Homemade Climbing Harness

Homemade Climbing Harness
While you'll want a dedicated climbing harness in most situations, a hand-knotted harness can do in a pinch. Often called a Swiss seat, this tied harness is typically used in rappelling or belaying situations, since climbing in one for any long period of time would be very uncomfortable. Think of the Swiss seat as a complicated knot that you'll never forget once you've memorized it; you'll have it down in no time.


Difficulty: Moderately Challenging

Things You’ll Need:
  • Webbing (10 feet) Locking carabiner Helmet
  • Webbing (10 feet)
  • Locking carabiner
  • Helmet
Step 1
Fold the webbing in half, doubling it. Grasp your new, five foot length of webbing with the top fold in one hand and the two ends in the other.
Step 2
Hold the webbing against your hip at the folded midpoint. You'll want the webbing to rest against your non-dominant hip. So, if you are right-handed, place the webbing against your left hip.
Step 3
Wrap the webbing around the back of your waist. Hold both ends of the webbing in front of you, one end in each hand. The two lengths should be uneven, with less webbing in your dominant hand.
Step 4
Tie a double overhand knot against the front of your body. You should begin the overhand with the right end of the webbing crossing over the left. Then simply loop around like you would in the first step of tying your shoelace. Repeat, running right over left one more time. The webbing should now be tightly twisted against the front of your body, with the slack dangling in front of you.
Step 5
Draw the two slack end of the webbing through your legs. Run the webbing up and over your buttocks, then draw both lengths of webbing under and over the back of the webbing tied tightly against your waist. This step will now have the slack webbing dangling down the back of your legs, with the webbing securely taut against your inseam.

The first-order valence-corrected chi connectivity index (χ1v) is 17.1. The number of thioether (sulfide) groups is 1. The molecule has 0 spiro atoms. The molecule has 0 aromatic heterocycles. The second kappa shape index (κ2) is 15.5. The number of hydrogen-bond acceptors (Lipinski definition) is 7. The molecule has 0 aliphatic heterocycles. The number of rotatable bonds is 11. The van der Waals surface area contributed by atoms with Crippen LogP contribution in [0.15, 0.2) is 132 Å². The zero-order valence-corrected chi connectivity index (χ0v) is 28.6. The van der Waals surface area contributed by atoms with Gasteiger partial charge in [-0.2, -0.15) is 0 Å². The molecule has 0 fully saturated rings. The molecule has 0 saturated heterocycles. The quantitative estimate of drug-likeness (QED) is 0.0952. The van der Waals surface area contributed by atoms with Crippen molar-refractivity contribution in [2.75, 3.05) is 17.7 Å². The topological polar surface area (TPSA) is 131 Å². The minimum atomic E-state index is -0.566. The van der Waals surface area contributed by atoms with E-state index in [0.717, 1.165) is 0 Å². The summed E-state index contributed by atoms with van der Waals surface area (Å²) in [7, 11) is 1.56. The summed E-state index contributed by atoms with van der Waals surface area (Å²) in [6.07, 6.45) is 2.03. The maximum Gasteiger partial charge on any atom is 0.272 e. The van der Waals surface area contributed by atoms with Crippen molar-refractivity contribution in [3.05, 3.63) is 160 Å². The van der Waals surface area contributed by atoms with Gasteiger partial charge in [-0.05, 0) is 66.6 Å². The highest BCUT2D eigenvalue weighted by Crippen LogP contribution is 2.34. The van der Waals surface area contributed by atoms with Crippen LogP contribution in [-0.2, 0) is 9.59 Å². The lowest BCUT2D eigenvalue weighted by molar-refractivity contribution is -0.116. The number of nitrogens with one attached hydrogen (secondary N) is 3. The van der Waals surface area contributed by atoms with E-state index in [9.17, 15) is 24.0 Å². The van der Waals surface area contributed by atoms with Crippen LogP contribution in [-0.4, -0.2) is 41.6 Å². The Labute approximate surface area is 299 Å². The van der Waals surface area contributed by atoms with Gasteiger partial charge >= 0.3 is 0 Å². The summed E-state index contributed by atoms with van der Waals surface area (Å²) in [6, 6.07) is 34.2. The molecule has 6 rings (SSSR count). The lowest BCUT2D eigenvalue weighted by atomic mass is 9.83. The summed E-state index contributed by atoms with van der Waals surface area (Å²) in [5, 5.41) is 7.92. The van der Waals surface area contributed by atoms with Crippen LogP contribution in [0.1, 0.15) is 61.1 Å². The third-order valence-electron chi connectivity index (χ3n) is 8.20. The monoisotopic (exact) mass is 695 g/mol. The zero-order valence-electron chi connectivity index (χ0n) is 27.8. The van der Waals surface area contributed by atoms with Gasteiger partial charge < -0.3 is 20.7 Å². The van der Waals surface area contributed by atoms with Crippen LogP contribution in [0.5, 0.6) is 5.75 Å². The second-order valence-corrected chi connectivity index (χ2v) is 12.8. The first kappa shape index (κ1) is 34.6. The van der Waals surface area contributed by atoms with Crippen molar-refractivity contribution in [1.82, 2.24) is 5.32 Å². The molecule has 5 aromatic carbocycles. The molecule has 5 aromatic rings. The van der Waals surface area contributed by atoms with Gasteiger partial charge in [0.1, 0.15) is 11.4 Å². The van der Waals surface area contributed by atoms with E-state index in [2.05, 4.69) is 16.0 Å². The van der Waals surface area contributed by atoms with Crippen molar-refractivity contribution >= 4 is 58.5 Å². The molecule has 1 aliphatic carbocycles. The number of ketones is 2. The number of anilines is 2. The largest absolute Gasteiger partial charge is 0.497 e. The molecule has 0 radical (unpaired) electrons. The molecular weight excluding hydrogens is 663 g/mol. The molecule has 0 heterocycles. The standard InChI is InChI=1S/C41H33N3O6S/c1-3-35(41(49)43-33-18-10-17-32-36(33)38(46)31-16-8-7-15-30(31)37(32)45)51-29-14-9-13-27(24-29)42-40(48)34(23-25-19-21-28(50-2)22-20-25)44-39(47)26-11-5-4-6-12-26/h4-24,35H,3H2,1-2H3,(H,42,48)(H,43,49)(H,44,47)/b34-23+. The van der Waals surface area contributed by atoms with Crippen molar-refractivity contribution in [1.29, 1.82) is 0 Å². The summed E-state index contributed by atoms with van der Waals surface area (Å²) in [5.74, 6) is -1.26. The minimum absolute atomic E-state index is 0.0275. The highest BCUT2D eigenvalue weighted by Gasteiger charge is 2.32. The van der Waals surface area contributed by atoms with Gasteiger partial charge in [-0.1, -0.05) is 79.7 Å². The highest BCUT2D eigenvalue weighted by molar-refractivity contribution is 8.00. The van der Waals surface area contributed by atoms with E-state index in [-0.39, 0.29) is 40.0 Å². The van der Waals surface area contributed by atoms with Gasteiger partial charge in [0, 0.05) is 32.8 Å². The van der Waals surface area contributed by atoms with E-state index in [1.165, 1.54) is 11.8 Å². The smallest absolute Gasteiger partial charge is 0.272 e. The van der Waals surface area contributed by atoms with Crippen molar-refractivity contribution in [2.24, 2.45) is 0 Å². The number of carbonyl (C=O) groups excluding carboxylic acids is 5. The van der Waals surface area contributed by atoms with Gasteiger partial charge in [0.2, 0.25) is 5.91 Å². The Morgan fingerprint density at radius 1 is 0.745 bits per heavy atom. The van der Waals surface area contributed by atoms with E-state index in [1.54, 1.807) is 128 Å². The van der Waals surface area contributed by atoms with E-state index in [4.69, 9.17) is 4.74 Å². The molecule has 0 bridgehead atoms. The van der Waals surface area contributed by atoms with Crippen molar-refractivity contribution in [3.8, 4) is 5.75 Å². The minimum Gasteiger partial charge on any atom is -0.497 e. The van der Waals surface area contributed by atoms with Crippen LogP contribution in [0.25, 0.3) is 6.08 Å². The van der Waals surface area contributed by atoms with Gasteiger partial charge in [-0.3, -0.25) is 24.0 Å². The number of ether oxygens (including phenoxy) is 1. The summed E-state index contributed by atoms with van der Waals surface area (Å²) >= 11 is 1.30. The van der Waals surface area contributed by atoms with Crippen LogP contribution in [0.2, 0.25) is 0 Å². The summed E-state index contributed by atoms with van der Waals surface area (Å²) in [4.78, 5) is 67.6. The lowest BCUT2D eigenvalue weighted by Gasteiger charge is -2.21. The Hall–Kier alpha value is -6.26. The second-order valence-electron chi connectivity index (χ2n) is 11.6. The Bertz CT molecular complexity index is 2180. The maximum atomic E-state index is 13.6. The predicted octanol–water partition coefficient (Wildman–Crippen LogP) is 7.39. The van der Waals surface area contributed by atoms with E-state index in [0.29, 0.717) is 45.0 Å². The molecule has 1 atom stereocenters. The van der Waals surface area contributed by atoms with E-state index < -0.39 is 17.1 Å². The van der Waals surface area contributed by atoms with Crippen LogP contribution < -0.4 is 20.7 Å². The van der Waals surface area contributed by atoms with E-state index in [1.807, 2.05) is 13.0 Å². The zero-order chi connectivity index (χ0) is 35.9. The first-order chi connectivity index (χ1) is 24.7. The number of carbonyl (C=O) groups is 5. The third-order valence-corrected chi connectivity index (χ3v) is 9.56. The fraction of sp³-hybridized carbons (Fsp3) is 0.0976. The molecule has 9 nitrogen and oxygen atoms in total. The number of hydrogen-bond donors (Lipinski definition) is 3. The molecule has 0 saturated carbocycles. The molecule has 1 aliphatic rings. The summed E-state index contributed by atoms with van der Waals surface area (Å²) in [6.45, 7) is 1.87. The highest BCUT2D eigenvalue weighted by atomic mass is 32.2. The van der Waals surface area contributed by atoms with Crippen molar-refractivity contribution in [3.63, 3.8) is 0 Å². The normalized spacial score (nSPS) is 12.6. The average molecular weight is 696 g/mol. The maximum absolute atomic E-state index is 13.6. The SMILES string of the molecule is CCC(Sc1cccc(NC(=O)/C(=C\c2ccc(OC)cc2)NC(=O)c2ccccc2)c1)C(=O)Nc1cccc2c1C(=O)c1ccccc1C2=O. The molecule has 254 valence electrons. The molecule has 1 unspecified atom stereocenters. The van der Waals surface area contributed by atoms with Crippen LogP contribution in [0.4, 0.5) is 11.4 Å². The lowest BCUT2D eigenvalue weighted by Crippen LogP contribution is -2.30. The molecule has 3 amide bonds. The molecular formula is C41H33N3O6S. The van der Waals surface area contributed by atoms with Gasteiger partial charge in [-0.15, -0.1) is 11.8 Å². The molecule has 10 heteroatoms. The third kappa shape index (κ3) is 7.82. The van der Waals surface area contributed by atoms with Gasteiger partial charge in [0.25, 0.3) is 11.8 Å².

Step 6
Run the two lengths of webbing under themselves at the point where the webbing is on the back of your buttocks. Basically, you are forming a loop, tightening the webbing over the back your waist belt and drawing it forward. You should now have each length of webbing in front of you in each hand. At no point in step five or step six should the two ends of webbing cross over each other.
Step 7
Tie a square knot on the front, non-dominant side of your waist. After you've complete the process of drawing the webbing through your legs, then looping it over the back of your hip belt, you should have significantly reduced lengths of webbing with which to tie your square knot. A square knot is tied by taking the two ends of webbing and first running the right over the left end, followed immediately by running the left over the right end. It's basically a well-manicured double knot.
Step 8
Add an overhead knot to either end of the square knot. This helps to ensure that the square knot stays tied, while also eliminating any excess slack.
Step 9
Put on your helmet and clip your locking climbing carabiner over the double-twisted webbing on the front of your waist. You are now ready to go rappelling.

Tips & Warnings

You can use rope instead of webbing, but make sure its thick enough not to cut off your circulation.
Do not trust your own Swiss seat until a trained professional has double-checked your work. Always wear a helmet while climbing. Using only climbing-strength webbing and carabiners.
Do not trust your own Swiss seat until a trained professional has double-checked your work.
Always wear a helmet while climbing.
Using only climbing-strength webbing and carabiners.

Article Written By Louie Doverspike

Based in Seattle, Louie Doverspike has been a professional writer since 2004. His work has appeared in various publications, including "AntiqueWeek" magazine, the "Prague Post" and "Seattle Represent!" Doverspike holds a Bachelor of Arts in English from Hamilton College.

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